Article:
Gun Control and the Culture of Violence: Psychology Today Report
The most recent shooting tragedy, in which 20 young children were murdered at a school in Connecticut, has refocused the debate over gun control and violence in the U.S. While the outrage was almost universal, repeated comments from politicians and other leaders that “now was not the time” to do something about gun control, was also heard loudly. But it’s important to see the gun control issue within the context of the U.S. as a violent society.
According to Marian Wright Edelman of the Children’s Defense Fund, 2,694 children and teens were killed by gunfire in 2010; 1,773 of them were victims of homicide and 67 of these were elementary school-age children. If those children and teens were still alive they would fill 108 classrooms of 25 each. Since 1979 when gun death data were first collected by age, a shocking 119,079 children and teens have been killed by gun violence. That is more child and youth deaths in America than American battle deaths in World War I (53,402) or in Vietnam (47,434) or in the Korean War (33,739) or in the Iraq War (3,517). Where is our anti-war movement to protect children from pervasive gun violence here at home? Edelman exclaims “This slaughter of innocents happens because we protect guns before children and other human beings.”
Harry Bradford, and Howard Steven Friedman writing in the Huffington Post, and the Brady Campaign, and Washington Post provided detailed statistics regarding the firearms industry including the following:
- The firearms industry created $31 billion in economic activity in 2011.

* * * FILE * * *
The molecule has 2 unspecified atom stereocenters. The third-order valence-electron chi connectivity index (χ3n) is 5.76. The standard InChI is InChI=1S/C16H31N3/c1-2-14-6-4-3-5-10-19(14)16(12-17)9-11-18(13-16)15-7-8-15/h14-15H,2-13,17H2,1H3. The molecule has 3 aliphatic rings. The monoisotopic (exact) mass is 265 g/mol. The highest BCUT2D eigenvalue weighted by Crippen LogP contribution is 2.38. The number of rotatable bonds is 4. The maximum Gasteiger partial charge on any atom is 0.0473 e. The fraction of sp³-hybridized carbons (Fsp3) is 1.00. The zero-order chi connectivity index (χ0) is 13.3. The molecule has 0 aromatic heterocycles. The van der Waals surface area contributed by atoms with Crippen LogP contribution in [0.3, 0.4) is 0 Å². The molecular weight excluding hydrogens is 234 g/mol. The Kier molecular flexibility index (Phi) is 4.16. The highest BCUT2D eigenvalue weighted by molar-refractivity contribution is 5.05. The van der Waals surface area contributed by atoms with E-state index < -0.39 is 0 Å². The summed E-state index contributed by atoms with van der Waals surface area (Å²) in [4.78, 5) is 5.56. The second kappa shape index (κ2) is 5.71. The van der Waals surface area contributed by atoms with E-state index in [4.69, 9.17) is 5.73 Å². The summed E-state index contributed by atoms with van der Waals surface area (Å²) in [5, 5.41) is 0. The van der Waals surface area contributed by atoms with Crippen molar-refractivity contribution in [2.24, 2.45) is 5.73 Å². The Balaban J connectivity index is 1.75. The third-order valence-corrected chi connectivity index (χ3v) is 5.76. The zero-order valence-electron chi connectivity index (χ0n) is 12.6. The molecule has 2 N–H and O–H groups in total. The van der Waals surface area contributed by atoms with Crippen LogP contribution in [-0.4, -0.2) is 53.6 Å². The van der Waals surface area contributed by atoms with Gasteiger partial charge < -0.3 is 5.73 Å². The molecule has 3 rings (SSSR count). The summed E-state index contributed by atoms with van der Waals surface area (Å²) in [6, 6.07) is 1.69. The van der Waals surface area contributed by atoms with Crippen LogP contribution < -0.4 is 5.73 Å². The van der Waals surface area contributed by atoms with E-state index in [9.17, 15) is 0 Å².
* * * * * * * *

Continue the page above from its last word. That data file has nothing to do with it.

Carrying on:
- An estimated 270-300 million guns are owned by Americans
- An estimated 45 million Americans own handguns
- 87% of the children killed in the 23 wealthiest nations were American
- 80% of the gun deaths in the 23 wealthiest nations were American
- The U.S. ranks number 1 in the world in terms of guns owned per 100 people (at 88.8). In comparison, Canada is 114 and Sweden is 70.
- Eleven of the 20 worst mass shootings in the advanced countries in the past 50 years took place in the United States.
- The rate of gun-related deaths per 100,000 individuals in Australia, Canada and the United Kingdom is 0.1, 0.5, and 0.03, respectively. In the U.S., the overall rate is 2.98. And that overall rate doesn’t tell the full story. In some cities, the rates are five to ten times that number. The fatality rate in Los Angeles is 9.2, in Miami it’s 23.7 and in Detroit, Michigan the rate is a staggering 35.9 deaths per 100,000 residents. According to data assembled by the National Center for Injury Prevention and Control (NCIJP), about 85 people in the U.S. are killed every day in firearm-related incidents.
- Of the 34 countries in the Organization for Economic Co-operation and Development (OECD), the countries with the five highest homicide rates are, in order: Mexico (highest), Chile, Estonia, the United States and Turkey (fifth highest).
- On average in the U.S., 97,820 people are shot every year and approximately 268 every day.